And he continues, “… I have a totally perfectly normal life, except I have one huge-ass secret…”.

Simon is gay. And he hasn’t told anyone; he’s barely told himself.

Simon’s friend Leah (Katherine Langford, whom you may recognize from “13 Reasons Why”) FaceTimes with him to ask if he’s seen the latest post on the school’s social media page, about “the closeted gay kid.”

Panic! But that eventually fades when Simon realizes someone else has the same secret, and he sees an opportunity express himself to this other student – without either of them knowing the other’s identity.

And as Simon – disguising himself as Jacques – and “Blue” cathartically message each other, it’s clear that Simon is starting to understand and gain confidence in who he is.

But if you’re familiar with stories like this, you know that Simon’s secret not only will be found out but also will be in danger of being exposed before he’s ready to tell it. As if this internal conflict couldn’t get any more complicated, right?

“Love, Simon” is so good and satisfying on so many levels.

The montage of Simon’s friends announcing to their parents that they’re heterosexual is hilarious and effectively drives home just how silly it is that being straight is the established “default.”

These characters all are amazing: Simon is the good, friendly kid who not only gets along with but is able to joke with his parents; pals Leah, Abby (Alexandra Shipp) and Nick (Jorge Lendeborg Jr.) are the easy-going and understanding comrades that any high school kid would lucky to call friends; Vice Principal Mr. Worth (Tony Hale) tries so hard to be hip that he actually sort of succeeds while eliciting tremendous laughs; drama teacher Ms. Albright (Natasha Rothwell) offers up some humor of her own and delivers one of the biggest mic-drop speeches ever. Eh-ver!

There’s a little bit of mystery here, as Blue’s email responses to Simon are continually read in a different voice each time Simon thinks he’s figured out who it is on the other side of these messages. It keeps us guessing, and the anonymity nevertheless allows Simon to really get to know this person – and himself.

And it’s no secret that Simon’s secret will come out, but it’s the reactions here that are important.

They run the gamut – from the typically ignorant and cruel, which was Simon’s fear and understandably why he felt the need to keep his identity under wraps for so long; to the tear-inducing (guilty!) and empathetic.

It’s not easy for this kid, but that’s what makes his story so endearing. You get it, and you feel every ounce of his anxiety and apprehension.

There is so much to appreciate about “Love, Simon.” It’s full of real emotion and uncertainly and isolation – and acceptance.

I was in a packed theater, and the audience at one point exploded with resounding applause, which is a testament to this flick and its ability to affect viewers. And that’s really the whole point.

You have just enjoyed the insights of Movie Addict Mel, a cinema dork and conversational writer. Follow her on Twitter @movieaddictmel, and “like” her Facebook page You also can email her at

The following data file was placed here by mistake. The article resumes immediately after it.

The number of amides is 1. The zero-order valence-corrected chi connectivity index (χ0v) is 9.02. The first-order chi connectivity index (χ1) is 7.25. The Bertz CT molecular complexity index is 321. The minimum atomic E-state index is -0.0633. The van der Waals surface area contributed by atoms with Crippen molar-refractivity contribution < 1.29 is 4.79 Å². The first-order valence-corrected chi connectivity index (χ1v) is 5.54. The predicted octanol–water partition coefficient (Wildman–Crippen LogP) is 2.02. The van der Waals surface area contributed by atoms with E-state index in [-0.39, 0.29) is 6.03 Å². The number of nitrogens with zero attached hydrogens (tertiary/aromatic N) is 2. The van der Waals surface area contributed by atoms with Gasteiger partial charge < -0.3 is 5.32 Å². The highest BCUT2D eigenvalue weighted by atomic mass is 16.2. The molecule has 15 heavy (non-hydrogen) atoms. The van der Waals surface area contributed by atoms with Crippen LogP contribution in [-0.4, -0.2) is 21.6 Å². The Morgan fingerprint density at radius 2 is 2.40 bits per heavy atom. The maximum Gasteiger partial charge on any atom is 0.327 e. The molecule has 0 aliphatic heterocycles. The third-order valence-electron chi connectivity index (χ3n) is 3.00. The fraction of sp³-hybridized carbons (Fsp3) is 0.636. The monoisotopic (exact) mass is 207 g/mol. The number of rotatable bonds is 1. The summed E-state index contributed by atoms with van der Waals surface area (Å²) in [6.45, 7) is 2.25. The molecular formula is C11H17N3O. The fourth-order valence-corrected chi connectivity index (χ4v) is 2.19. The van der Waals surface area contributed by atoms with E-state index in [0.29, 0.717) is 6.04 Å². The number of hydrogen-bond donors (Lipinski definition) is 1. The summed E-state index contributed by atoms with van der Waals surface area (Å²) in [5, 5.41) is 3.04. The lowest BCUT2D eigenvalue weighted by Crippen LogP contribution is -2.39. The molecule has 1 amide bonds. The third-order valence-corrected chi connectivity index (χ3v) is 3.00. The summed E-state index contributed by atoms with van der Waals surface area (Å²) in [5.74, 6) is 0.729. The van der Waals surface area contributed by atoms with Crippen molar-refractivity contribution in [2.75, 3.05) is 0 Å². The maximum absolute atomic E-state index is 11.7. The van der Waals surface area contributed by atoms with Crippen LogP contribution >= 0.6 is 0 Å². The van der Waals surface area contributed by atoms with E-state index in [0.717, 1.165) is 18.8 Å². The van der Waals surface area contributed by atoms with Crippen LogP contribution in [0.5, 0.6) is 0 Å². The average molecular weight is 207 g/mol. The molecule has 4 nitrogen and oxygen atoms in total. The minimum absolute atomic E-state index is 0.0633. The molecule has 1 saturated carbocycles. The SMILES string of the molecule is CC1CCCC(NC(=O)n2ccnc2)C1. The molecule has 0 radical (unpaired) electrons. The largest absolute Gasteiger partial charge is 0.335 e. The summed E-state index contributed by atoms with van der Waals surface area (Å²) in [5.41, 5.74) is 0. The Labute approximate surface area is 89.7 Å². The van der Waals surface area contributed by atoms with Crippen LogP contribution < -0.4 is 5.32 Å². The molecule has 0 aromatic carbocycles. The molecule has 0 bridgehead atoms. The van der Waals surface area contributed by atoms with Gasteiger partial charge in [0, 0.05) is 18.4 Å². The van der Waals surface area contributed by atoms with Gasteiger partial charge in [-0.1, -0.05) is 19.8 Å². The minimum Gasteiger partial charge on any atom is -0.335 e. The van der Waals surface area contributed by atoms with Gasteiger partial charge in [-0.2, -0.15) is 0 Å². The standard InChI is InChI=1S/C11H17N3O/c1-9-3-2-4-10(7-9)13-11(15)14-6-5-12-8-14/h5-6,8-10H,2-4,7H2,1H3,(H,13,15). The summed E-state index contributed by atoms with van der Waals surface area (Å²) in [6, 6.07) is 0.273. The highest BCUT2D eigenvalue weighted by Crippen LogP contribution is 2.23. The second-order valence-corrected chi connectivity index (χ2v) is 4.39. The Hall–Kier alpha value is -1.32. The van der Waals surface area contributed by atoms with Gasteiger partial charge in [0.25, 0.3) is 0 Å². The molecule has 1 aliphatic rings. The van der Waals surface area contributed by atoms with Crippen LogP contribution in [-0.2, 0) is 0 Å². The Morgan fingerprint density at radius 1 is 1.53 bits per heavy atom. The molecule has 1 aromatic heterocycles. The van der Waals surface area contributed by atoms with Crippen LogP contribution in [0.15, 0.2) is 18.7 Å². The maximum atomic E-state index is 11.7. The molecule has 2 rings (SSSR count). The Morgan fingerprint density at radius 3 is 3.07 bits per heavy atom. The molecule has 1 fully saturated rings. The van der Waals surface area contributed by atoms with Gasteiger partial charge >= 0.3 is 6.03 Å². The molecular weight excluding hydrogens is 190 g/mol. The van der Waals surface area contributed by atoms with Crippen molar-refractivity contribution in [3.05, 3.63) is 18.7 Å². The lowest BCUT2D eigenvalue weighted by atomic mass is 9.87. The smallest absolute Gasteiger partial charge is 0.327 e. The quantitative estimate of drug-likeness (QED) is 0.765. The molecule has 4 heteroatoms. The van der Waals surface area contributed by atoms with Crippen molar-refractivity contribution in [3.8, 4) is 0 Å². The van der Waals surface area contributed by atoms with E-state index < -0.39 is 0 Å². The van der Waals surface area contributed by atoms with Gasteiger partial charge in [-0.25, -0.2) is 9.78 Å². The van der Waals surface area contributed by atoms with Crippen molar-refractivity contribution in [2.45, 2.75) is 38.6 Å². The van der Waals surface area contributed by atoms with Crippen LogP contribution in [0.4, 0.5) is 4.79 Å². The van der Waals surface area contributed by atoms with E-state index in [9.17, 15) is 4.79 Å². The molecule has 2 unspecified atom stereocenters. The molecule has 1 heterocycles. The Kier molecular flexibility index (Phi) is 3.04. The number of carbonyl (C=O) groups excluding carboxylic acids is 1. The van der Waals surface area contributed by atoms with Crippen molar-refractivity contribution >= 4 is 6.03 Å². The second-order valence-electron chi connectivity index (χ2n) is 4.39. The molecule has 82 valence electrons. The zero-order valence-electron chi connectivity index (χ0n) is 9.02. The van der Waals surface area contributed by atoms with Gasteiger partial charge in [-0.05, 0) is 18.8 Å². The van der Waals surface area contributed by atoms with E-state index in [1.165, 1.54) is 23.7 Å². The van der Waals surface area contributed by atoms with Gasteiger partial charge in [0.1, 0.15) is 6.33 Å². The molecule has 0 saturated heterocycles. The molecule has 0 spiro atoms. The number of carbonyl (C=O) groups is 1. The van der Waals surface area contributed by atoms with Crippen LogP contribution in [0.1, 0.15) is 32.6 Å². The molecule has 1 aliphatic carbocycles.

A Wrinkle in Time

Never been a huge fan of reading, so admittedly I have not read any of the books in Madeleine L’Engle’s “A Wrinkle in Time” series.

Shocking, I know. I’m sure they’re fabulous reads.

However, having not read the books there was no temptation to make the page-to-screen comparisons while watching Disney’s “A Wrinkle in Time,” the latest flick from director Ava DuVernay (“Selma”).

Four years after her NASA scientist father Mr. Murry (Chris Pine) inexplicably vanished, young Meg (Storm Reid) gets a note on her locker from what I can only assume is the typical flock of little B-words (every school has one) to wish her a “Happy anniversary – if only you’d disappear, too.”

Yeahhhh, kids are swell.

Mr. Murry was “sure he could travel with his mind” by “wrinkling time” to explore the “connections to and between other dimensions.”

Everyone knows about Mr. Murry’s disappearance, but no one has any answers – that is, until Meg’s little brother Charles Wallace (Deric McCabe) introduces Meg to Mrs. Whatsit (Reese Witherspoon); Mrs. Who (Mindy Kaling); and the grandest and most magnificent of all, Mrs. Which (Oprah Winfrey).

They heard a call in the universe. Mrs Which tells Meg that Mr. Murry has “traveled farther … than any human has” but that “he may be in trouble.”

So, what’s a girl to do?

Grab her brother and her friend Calvin (Levi Miller) and “tesser” throughout the universe to find and bring back her father.


And we experience the surrealism and beauty and quirks as Meg, Charles Wallace and Calvin traverse dimensions – visiting lands such as Uriel, Orien and Camazotz; meeting gossipy flowers and the Happy Medium (Zach Galifianakis) and The Man with Red Eyes (Michael Pena).

The premise here is a fun one for sure. The process, on the other hand, is a little… meh. There are some cute memories of Meg and her father, but I never got any true sense of tug-at-your-heart emotion, which is essential to us caring about the success or failure of this mission.

Some of the pieces to this story seemed either to not fit or just felt completely irrelevant, essentially muddying the overall narrative.

I mean, it was fine; I’m sure a lot of this is carryover from the books – again, didn’t read ‘em, so I can’t be certain – but I feel like some things weren’t explained and as such had no purpose in moving this story forward.